Preliminary Research on Antioxidant Eye Drops for Cataracts

cataractsIn the United States, cataract surgery is widely available. Cataracts mostly affects seniors. Even though the surgery is common with little risk of side-effects, some patients want to hold off on the surgery or avoid it completely. Preliminary research on certain eye drops designed to address cataracts may offer hope to these patients.

Cataracts is a clouding of the lens of the eye. It is caused by oxidative damage from ultraviolet light (UV) exposure over time. Initial symptoms include blurred, clouded or dim vision; increasing difficulty with night vision; sensitivity to glare and light; halos around lights; frequent changes of lens prescription; colors fading/yellowing; and double vision in one eye. It is the leading cause of blindness in the world, mostly due to lack of access to cataract surgery. The surgery replaces the damaged lens with a new, artificial lens.

One study looked at OcluMed eye drops, which contains N-acetylcarnosine, L-carnosine, L-glutathione, cysteine ascorbate and L-cysteine. A group of test subjects who had a total of 24 eyes with early cataracts used the drops twice a day for 6 months. They were evaluated based on visual acuity, glare, contrast sensitivity and subjective response to the medication. While the objective measurements did not show a trend, patients had no adverse effects. Some subjects replaced their artificial tear drops with OcluMed because it made their eyes feel better longer. The researchers felt that a larger study was needed to spot trends and evaluate the product.

A study of the animal version of OcluMed, called “OcluVet,” found a measurable reduction in cataracts in 80% of rat eyes. This result is especially relevant to pet owners, because cataracts surgery on animals is expensive and risky.

A small (49 eyes) study on N-acetylcarnosine drops found 90% of eyes had improvements in best corrected visual acuity; and more than 88% had improved glare sensitivity.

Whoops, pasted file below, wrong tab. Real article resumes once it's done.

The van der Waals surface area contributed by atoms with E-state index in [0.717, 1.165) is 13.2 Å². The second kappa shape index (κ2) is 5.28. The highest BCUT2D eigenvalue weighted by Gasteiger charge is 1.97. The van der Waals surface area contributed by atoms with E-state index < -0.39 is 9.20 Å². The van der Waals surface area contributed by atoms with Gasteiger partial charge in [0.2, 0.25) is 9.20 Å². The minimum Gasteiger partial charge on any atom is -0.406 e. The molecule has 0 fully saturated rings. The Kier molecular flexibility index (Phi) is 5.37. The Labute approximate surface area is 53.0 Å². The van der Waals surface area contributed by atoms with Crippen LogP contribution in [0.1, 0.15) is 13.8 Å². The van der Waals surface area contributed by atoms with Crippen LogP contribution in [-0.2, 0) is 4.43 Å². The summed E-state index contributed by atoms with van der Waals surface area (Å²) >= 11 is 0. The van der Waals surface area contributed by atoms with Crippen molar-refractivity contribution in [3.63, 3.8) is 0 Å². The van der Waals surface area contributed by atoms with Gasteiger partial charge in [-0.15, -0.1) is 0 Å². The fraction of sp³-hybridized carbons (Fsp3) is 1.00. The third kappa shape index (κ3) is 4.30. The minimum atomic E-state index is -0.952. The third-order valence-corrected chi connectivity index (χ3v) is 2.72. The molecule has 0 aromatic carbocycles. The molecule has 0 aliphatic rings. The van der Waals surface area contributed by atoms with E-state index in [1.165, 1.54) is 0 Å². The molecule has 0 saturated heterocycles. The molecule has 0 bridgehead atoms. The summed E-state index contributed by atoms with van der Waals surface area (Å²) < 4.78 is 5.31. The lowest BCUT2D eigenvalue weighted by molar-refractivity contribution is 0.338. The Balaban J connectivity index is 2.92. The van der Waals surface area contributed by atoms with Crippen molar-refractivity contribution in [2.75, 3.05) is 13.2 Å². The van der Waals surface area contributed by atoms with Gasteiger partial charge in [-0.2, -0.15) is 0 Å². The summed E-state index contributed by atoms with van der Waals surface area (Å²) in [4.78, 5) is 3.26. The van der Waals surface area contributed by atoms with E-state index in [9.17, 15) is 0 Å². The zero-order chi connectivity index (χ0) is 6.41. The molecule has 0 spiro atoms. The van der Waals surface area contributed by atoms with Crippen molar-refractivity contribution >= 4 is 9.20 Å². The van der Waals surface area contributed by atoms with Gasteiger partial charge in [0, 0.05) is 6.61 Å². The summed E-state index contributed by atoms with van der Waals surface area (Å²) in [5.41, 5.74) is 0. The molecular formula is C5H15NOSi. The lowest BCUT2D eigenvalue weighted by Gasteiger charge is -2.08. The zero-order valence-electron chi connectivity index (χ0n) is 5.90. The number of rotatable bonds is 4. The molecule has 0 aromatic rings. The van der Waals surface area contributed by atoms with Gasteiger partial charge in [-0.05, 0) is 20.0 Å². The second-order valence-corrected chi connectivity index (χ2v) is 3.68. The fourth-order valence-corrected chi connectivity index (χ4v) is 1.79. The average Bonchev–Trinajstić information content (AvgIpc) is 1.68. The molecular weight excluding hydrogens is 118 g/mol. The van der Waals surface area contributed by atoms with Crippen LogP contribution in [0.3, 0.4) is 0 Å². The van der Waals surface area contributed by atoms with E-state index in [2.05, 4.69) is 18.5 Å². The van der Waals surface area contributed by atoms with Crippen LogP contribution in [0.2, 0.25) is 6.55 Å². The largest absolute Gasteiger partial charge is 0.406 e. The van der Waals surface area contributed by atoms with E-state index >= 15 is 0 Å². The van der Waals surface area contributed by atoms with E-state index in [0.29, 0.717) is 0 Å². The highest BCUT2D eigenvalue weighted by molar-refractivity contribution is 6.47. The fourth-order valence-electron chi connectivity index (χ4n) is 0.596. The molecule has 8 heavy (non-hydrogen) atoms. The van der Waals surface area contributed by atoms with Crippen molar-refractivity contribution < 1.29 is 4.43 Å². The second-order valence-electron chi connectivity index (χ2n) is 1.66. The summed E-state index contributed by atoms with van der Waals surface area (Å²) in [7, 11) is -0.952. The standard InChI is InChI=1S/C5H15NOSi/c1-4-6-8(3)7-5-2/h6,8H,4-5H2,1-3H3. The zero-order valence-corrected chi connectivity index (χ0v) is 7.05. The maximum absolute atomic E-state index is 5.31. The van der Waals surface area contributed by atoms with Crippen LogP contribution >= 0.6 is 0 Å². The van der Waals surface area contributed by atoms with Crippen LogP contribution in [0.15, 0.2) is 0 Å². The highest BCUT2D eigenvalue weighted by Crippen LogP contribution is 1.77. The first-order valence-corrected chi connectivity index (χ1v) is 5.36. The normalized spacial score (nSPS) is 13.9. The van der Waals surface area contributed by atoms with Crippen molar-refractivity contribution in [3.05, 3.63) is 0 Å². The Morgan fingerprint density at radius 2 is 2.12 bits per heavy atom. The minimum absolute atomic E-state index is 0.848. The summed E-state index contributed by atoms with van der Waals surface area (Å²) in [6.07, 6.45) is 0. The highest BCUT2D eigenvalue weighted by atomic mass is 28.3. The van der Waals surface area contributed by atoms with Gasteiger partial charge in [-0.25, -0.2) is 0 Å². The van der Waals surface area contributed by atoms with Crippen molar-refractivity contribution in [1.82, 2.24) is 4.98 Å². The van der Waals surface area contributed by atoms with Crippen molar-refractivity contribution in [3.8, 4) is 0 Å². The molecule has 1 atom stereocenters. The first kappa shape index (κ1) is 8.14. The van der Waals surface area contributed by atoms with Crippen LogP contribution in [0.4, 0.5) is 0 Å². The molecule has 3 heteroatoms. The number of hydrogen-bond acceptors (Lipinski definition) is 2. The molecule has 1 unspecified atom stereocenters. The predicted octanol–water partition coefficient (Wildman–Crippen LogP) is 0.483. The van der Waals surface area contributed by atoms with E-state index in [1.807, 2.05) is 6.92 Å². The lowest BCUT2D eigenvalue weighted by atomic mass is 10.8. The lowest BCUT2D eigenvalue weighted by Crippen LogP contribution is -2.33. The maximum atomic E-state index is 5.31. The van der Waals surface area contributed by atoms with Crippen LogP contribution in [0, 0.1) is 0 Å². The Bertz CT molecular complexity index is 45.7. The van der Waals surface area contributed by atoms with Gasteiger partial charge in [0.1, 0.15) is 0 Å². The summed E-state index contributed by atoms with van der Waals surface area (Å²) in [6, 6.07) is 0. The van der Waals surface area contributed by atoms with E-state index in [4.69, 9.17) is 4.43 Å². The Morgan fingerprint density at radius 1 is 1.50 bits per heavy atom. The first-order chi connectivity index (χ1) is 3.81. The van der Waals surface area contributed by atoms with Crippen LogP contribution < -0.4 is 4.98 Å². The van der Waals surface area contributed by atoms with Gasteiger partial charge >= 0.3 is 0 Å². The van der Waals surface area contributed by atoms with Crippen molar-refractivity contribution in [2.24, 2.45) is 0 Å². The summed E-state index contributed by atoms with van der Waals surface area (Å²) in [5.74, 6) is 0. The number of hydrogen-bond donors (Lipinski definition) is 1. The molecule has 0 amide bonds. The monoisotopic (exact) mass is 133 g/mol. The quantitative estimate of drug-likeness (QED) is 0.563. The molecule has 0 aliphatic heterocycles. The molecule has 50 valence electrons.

Antioxidant drops designed to halt or slow the progress of cataracts may be helpful for patients in the US. They may also assist impoverished nations, whose ageing population may not have adequate access to vision-saving cataracts surgery.

nutrients Related: Learn about supporting lens health.

Source: “Antioxidant eye drops provide another option for cataract patients.” Primary Care Optometry News, October 2015. Jamie C. Wohlhagen, OD; Robert Abel Jr., MD

Summary
Article Name
Preliminary Research on Antioxidant Eye Drops for Cataracts
Description
When cataract surgery is not available, delayed or not desired, antioxidant drops may help. Three small preliminary research studies are described.
Author
This entry was posted in Cataract surgery, Cataracts on by .

About Marc_Grossman

Marc Grossman, Doctor of Optometry and New York State Licensed Acupuncturist, is a holistic eye doctor and co-author of a number of books on natural vision care. Since 1980 Dr. Grossman has been helped many people maintain healthy vision and even improve eyesight. He is dedicated to providing information to those with conditions ranging from myopia and dry eyes to potentially vision threatening diseases such as macular degeneration and glaucoma. His combined multi-disciplinary approach using nutrition, eye exercises, lifestyle changes and Chinese Medicine provides him with a wide array of tools and approaches with which to tackle difficult eye problems.